Physical activity as an important component to primary healthcare
Exercise is an important and effective component to the prevention of many illnesses, and furthermore may be useful as a part of primary care programs for health promotion in prisons. The effectiveness of the promotion of exercise based in primary healthcare was investigated by Orrow et al. (2012). These researchers explored whether physical activity promotion delivered as part of primary care was effective in developing into sustained effects on fitness with sedentary adults. The results of the study indicated that exercise promotion as a part of primary care was effective at increasing the physical activity levels of sedentary adults 12 months after intervention thus also sustaining the beneficial effects resulting from the regular exercise including disease prevention, weight control, and stress relief (Orrow et al., 2012). Based on these findings it may be suggested that inmates also would respond similarly to physical activity as a component of primary care, with sedentary inmates especially benefiting from the intervention.
Health conditions among inmates that would benefit from exercise interventions
Healthcare personnel in prisons are continually implementing programming aimed at health promotion for inmates (Condon et al., 2007). It is important to have a comprehensive understanding of the specific healthcare needs present among the inmate population. Condon et al. (2007) conducted a study in which they provided an overview of literature pertaining to the needs of prisoners with regard to primary healthcare. The results of this study indicated that with regard to the areas of general health needs demonstrated by the prisoners, chronic disease management, and health promotion, the inmate population exhibited greater health needs than that shown by the community at large (Condon et al., 2007). Furthermore, these demanding health needs necessitate a greater demand for effective primary healthcare, which may often be insufficient in the prison setting (Condon et al., 2007). The researchers concluded that future research must explore aspects pertaining to primary care nursing in the prison context that effectively address the healthcare needs of inmates (Condon et al., 2007). Physical activity as a component to this primary care should be investigated as a potential enhancement for the healthcare provided to inmates.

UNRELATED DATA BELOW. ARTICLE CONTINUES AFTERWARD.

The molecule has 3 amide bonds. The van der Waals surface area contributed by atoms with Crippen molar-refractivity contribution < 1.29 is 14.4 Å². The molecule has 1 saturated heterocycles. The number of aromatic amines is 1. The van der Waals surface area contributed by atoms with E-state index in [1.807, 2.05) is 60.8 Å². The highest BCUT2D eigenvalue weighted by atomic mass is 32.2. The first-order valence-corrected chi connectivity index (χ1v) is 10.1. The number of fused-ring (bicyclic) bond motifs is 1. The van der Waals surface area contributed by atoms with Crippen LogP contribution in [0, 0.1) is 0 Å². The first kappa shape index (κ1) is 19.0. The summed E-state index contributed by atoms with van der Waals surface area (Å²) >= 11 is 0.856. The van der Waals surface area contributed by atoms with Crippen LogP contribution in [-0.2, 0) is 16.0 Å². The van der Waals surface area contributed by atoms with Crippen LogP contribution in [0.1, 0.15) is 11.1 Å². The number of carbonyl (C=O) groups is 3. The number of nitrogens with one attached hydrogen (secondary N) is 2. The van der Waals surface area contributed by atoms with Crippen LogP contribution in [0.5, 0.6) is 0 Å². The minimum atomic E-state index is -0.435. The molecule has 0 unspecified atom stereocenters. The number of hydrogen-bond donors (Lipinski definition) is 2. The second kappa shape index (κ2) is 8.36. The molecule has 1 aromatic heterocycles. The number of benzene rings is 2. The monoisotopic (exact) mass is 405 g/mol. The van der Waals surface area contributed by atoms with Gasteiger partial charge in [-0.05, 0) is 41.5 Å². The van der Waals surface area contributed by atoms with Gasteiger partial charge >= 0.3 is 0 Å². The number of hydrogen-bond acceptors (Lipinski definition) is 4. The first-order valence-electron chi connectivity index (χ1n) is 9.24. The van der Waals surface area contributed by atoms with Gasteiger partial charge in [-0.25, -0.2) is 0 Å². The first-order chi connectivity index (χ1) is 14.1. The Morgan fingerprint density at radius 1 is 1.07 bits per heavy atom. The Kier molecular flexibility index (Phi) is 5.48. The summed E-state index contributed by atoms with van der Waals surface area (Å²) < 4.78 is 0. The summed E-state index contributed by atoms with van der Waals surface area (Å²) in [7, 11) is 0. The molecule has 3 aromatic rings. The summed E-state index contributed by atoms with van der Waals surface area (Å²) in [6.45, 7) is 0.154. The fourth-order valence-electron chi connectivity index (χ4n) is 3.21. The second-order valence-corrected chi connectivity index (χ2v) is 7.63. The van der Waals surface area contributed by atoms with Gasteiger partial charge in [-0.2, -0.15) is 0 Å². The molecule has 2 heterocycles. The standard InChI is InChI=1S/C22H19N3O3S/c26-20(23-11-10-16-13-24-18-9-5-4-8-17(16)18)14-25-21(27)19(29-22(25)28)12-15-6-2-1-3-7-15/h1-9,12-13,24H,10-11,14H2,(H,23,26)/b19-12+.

The healthcare needs of prisoners were also explored through a review conducted by Watson et al. (2004). The researchers recognized that the ever-increasing population of inmates in prison are presenting with considerable health conditions and issues necessitating primary and treatment interventions. Also, it was described how the main aims and objectives of prisons, which are punishment, correction, and community rehabilitation may be at odds with healthcare goals (Watson et al., 2004). It was also suggested by these researchers that one of the main desirable aims of healthcare within prisons is health promotion as a part of primary care, which would include the development and implementation of physical activity programs. Furthermore it was emphasized that effective health care for prisoners is highly dependent on cooperative partnerships between prison services and health services (Condon et al., 2007). Therefore effective exercise programming for inmates would require collaboration with professionals, such as exercise physiologists, who could develop the most effective exercise programs as part of primary care that would most effectively improve health outcomes for inmates.
How healthy are inmates in general? Research has indicated that prisoners present higher incidences of physical and psychological issues and disorders in comparison to the general population (Voller et al., 2011). The health conditions exhibited by inmates may be due to various lifestyle and behavioral factors. Voller et al. (2011) showed that a vastly greater proportion of inmates smoke tobacco than the general population, with 70.6% of prisoners and only 33.6% of the general population smoking cigarettes. Common health conditions experienced by the inmates included digestive disorders, parasitic conditions, pathologies of the teeth and oral cavity, diseases of the bones and connective tissues, circulatory…